Not Dante's Pittsburgh
But it reminds me of something I've been thinking of. This article and a lot of the other Pittsburgh transformation stories that are being written harken back to the apocryphal quote that Pittsburgh was once Hell with the lid off. By almost universal belief it describes an image of a dystopian Pittsburgh past. In the LAT article the quote is used explicitly to say Pittsburgh is "No longer called "hell with the lid off," as an early critic put it".
Critic? ........... Old Navy saying: Never assume.... This being a family friendly blog I won't complete the phrase.
What I learned once via Sam M. (where is Sam by the way?) who learned from an unnamed reader of his…. The quote was not meant as an insult! It was actually describing how amazing the view was on
Since it is said so well I will now quote a quote whose authorship I do not know, but the actual context for “Hell with the lid off” which was penned by one James Parton in a 1866 travelogue on Pittsburg(h) is not what it may appear. Again via one of Sam's past readers on Antirust:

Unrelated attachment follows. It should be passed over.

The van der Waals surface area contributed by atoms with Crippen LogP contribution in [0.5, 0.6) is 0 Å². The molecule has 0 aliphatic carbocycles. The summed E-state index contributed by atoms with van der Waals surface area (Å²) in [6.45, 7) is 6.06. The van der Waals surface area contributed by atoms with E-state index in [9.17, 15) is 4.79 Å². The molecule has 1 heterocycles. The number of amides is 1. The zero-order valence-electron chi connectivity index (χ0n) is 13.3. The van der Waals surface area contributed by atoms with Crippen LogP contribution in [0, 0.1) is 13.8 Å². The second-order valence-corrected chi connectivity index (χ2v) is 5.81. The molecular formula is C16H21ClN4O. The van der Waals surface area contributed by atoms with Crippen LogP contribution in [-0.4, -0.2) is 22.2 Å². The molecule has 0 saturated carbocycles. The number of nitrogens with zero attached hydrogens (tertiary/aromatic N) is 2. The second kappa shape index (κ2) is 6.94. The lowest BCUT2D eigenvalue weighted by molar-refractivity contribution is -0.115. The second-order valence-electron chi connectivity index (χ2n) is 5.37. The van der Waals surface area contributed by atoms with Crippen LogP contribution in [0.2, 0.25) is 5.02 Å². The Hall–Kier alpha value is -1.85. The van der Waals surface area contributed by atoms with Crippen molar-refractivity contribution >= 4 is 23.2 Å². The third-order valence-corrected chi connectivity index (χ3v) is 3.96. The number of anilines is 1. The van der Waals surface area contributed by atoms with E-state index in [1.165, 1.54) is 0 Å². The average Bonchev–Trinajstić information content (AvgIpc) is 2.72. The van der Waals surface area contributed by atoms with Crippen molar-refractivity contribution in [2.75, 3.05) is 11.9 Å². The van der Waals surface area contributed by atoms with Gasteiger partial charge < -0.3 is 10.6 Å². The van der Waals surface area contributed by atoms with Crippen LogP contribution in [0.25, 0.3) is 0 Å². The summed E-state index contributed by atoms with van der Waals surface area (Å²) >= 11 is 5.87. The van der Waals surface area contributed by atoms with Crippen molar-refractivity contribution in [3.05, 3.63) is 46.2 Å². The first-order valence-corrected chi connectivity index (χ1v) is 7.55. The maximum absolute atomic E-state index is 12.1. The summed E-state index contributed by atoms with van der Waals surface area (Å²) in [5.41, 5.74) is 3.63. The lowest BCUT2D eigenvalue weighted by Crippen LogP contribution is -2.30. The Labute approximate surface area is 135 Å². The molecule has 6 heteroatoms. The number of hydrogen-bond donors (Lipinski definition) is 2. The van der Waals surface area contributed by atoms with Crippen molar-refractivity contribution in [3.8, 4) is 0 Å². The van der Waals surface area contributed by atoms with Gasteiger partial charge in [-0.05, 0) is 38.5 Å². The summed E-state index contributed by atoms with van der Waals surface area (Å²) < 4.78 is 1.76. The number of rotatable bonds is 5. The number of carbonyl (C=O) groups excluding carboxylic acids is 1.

In the oft-cited passage, he was talking about the view from what was then Coal Hill, and is now known as Mt. Washington:
"There is one evening scene in Pittsburg which no visitor should miss. Owing to the abruptness of the hill behind the town, there is a street along the edge of the bluff, from which you can look directly down upon the part of the city which lies low, near the level of the rivers. On the evening of this dark day, we were conducted to the edge of the abyss, and looked over the iron railing upon the most striking spectacle we ever beheld ... It is an unprofitable business, view-hunting; but if any one would enjoy a spectacle as striking as Niagara, he may do so by simply walking up a long hill to Cliff Street in Pittsburg, and looking over into -- hell with the lid taken off."
He's describing the view, molten wreaths of fire, as far as the eye can see; not the livability of the city, the cuisine, the people, or anything else. "Here," he wrote, "all is curious and wonderful; site, environs, history, geology, business, aspect, atmosphere, customs, everything ... To know Pittsburg thoroughly is a liberal education in the kind of culture demanded by modern times." It was practically a love letter to the city, yet that damned "hell with the lid taken off" line is all that survives.
So most of the positive press of late is a bit Back to the future-ish? Ironically not really including this recent piece, but we'll give the author a few more days in town to see if we can win him over a bit more.
and if anyone wants to take public credit for the expostion above just let me know... honor code rules.